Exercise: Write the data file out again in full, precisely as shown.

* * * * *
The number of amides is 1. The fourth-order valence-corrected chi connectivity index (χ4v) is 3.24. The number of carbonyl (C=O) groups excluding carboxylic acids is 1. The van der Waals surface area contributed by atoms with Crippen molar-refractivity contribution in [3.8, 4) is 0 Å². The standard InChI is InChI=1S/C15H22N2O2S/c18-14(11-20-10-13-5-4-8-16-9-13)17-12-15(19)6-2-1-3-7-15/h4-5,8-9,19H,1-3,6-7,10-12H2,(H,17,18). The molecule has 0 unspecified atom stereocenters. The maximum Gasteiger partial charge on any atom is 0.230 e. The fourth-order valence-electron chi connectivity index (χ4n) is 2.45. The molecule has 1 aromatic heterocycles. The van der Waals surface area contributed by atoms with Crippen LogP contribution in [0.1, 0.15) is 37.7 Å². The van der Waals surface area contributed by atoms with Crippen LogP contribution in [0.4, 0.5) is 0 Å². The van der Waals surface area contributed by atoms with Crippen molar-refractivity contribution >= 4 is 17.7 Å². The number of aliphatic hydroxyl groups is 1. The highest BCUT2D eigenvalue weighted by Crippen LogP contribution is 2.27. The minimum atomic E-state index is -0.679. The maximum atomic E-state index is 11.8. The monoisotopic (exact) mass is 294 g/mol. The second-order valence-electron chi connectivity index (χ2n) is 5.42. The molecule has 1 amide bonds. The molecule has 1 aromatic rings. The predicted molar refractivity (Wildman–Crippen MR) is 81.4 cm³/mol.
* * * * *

The number of amides is 1. The fourth-order valence-corrected chi connectivity index (χ4v) is 3.24. The number of carbonyl (C=O) groups excluding carboxylic acids is 1. The van der Waals surface area contributed by atoms with Crippen molar-refractivity contribution in [3.8, 4) is 0 Å². The standard InChI is InChI=1S/C15H22N2O2S/c18-14(11-20-10-13-5-4-8-16-9-13)17-12-15(19)6-2-1-3-7-15/h4-5,8-9,19H,1-3,6-7,10-12H2,(H,17,18). The molecule has 0 unspecified atom stereocenters. The maximum Gasteiger partial charge on any atom is 0.230 e. The fourth-order valence-electron chi connectivity index (χ4n) is 2.45. The molecule has 1 aromatic heterocycles. The van der Waals surface area contributed by atoms with Crippen LogP contribution in [0.1, 0.15) is 37.7 Å². The van der Waals surface area contributed by atoms with Crippen LogP contribution in [0.4, 0.5) is 0 Å². The van der Waals surface area contributed by atoms with Crippen molar-refractivity contribution >= 4 is 17.7 Å². The number of aliphatic hydroxyl groups is 1. The highest BCUT2D eigenvalue weighted by Crippen LogP contribution is 2.27. The minimum atomic E-state index is -0.679. The maximum atomic E-state index is 11.8. The monoisotopic (exact) mass is 294 g/mol. The second-order valence-electron chi connectivity index (χ2n) is 5.42. The molecule has 1 amide bonds. The molecule has 1 aromatic rings. The predicted molar refractivity (Wildman–Crippen MR) is 81.4 cm³/mol.